As far as treatment goes, it didn’t take long for me to realize that all oncologists follow a “cookie cutter” treatment plan. Not knocking all of the fabulous oncologists out there, but it became very clear that they all follow the plan of “If you have this kind of breast cancer, you get this treatment” I had breast cancer in both breasts…. so I got all of the treatments for both kinds. I had a double mastectomy, no radiation (nothing to radiate) but almost 4 months of chemotherapy.
My breast cancer support group twice a month helped me get through the treatments. My infusion center also had some amazing supportive nurses that answered each and every question I had.
During my treatment process, I wasn’t the best with my diet. I ate ALOT and tipped the scales at almost 200lbs. With all my hair gone, depression set in real quick. I ate alot of fatty and salty foods that caused by body to retain water. Because of this, I got severe lymphedema (swelling and fluid collection) to my left arm. I had to go to lymphema therapy 3 time a week and had my arm wrapped from my shoulder to my fingers 24 hours a day. This lasted for 4 months. That was my wake up call. I got a gym membership and got my life together. When I turned 50, I entered a figure bodybuilding competition and brought home 2 first place trophies! The gym saved my life and I have never looked back!
My number one piece of “Food For Thought” is…. “Do not let you disease define who you are”.
Never give up.
Never give in.
Life is meant to be lived… Live it!
I was diagnosed January 28, 2010 at age 39 (I had just turned 39 on Dec 29, 2009).
I had two different types of cancer in the same breast in two different locations.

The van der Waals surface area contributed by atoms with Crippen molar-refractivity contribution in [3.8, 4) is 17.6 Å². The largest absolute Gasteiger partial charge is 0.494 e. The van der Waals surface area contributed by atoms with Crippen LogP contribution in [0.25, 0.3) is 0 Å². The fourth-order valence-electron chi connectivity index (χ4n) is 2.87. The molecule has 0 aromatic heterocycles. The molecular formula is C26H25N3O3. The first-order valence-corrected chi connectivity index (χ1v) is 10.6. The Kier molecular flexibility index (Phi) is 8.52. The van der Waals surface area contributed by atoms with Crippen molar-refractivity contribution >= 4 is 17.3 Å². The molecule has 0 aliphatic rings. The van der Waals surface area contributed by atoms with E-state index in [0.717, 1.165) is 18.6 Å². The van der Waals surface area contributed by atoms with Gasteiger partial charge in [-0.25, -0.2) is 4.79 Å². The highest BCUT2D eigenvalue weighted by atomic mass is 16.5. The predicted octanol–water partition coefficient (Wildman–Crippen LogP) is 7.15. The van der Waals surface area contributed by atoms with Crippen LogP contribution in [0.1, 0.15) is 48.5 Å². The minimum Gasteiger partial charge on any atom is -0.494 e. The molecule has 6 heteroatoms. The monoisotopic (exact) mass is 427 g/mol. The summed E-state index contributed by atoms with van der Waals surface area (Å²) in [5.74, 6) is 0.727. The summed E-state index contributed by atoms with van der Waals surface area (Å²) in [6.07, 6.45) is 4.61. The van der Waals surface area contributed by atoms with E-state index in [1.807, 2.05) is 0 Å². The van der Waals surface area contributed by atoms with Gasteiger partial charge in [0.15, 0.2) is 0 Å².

One was stage 1 and one was stage 2.
The cancers were found on my first ever mammogram – this was supposed to be my baseline mammogram.
The mammogram was in November 2009 at age 38.
The radiologist found micro calcifications.
There were no lumps – nothing that could be felt from the surface.
I was scheduled for a stereotactic biopsy early December and that also came back with abnormalities so the next step was a surgical biopsy.
When I received the news it was cancer I felt… Numb.
(insert long pause here)
I was numb.
I had the surgical biopsy on January 26, 2010 and the breast surgeon said we will know something in two days. She said “If the nurses or staff call you then everything is ok. However, if I call you then it means we tested positive for breast cancer”.
I received the call at 11:00 am on January 28, 2010.
It was my doctor on the other end of the line.
My husband happened to be home that day and heard me say the doctor’s name.
He immediately came to me and listened while I was trying to take notes from the doctor for my next steps. After I concluded the call he held me.
We both were in shock and were numb.
He followed my lead with the emotions.
I didn’t know how to react.
Looking back, I know that I shut down the emotions so that I could get through this next phase of my (our) life.